I am just amazed at his nerve. He calls up comparisons with Vietnam that are wrong on a policy level, but even more disgraceful on a personal level. A man who used the National Guard to escape deployment to the war zone ought to feel at least a mustard seed of shame or self-doubt that he is demanding that National Guardsmen be torn from their families again and again, risking their lives in the worst possible example of the kind of nation-building mission that he said when running in 2000 that we should avoid. And not only does he call them up, but he refers back to the conflict he took a pass on to justify doing it!


Anonymous Anonymous said...

I agree with everything you said, but what about the war on terror? Does Bush have the moral authority to send troops into harms way? I think he does. The point Bush was making is if we pull out of Iraq thousands of innocent people will die, just like Vietnam. It would show the U.S. as weak if we cut and run from Iraq and I would rather fight the terrorist there than here.

5:34 AM, August 26, 2007  
Blogger Mark Moore (Moderator) said...

Thank you for your agreement. Let me just respond to the issues you raised point by point

1) A "war on terror" is a misnomer. It should never have been used. You cannot win a "war on terror" as terror is a tactic. You might as well declare "war on artillery barrages" or "war on massed armor assaults". A "war on terror" misnames the enemy.

In WWI Germany used an unacceptable tactic, unrestricted submarine warfare, that sank our shipping. We declared war on Germany, not "unrestricted submarine warfare".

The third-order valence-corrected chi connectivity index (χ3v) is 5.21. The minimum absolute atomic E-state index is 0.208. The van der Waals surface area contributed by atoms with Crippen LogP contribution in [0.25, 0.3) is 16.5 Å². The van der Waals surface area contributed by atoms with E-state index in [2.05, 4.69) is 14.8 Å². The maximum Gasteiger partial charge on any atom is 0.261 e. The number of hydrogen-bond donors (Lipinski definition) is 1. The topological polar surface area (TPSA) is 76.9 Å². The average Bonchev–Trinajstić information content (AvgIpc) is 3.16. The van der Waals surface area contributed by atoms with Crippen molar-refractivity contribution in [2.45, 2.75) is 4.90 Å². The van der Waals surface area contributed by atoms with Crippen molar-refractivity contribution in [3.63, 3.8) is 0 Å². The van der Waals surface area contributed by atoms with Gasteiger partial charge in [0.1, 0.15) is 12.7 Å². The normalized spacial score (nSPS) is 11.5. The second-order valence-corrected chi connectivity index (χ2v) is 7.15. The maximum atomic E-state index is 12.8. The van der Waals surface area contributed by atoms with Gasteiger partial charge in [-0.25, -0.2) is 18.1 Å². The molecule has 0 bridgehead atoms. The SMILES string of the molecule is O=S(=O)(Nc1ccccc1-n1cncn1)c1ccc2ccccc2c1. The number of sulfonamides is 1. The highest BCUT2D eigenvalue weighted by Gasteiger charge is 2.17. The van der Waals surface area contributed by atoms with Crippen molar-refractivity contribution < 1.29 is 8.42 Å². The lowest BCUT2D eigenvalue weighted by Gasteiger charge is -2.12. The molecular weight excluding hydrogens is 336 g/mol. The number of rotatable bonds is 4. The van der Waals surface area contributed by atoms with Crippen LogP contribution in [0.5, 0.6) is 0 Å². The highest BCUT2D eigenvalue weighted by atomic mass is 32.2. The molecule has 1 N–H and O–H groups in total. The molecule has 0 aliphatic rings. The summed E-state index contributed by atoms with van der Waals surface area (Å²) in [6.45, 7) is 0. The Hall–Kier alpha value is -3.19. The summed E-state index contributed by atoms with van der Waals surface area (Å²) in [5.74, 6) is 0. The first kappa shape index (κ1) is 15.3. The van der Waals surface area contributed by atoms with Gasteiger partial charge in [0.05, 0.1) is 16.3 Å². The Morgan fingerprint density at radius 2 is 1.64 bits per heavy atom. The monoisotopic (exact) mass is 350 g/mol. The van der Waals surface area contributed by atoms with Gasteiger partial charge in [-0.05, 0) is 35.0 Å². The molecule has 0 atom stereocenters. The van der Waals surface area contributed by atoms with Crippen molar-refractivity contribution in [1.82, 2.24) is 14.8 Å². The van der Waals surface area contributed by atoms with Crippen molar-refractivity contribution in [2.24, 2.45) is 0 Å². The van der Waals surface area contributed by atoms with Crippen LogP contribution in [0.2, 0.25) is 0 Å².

I am afraid Bush has not even successfully defined the enemy, much less victory conditions.

Moral authority to send troops into harms way? The classic Christian "just war" doctrine says in part that you should only wage war on nations that have attacked you, or are clearly going to. I don't see where we have moral authority to launch "premptive war" against a nation that was no threat to us.

In that sense I do not believe that President Bush, or any President, has the authority to send troops to occupy nations that are no threat to the United States.

In addition, moral authority can come in part from LEGAL authority. Any President should need a declaration of war from Congress against the government of anther country before he invades it. Given that Iraq was no real threat to our national security, all we had was permission to enforce U.N. resolutions. I do not believe any American President has the right to risk the lives of American servicemen in order to "enforce U.N. resolutions".

7:28 AM, August 26, 2007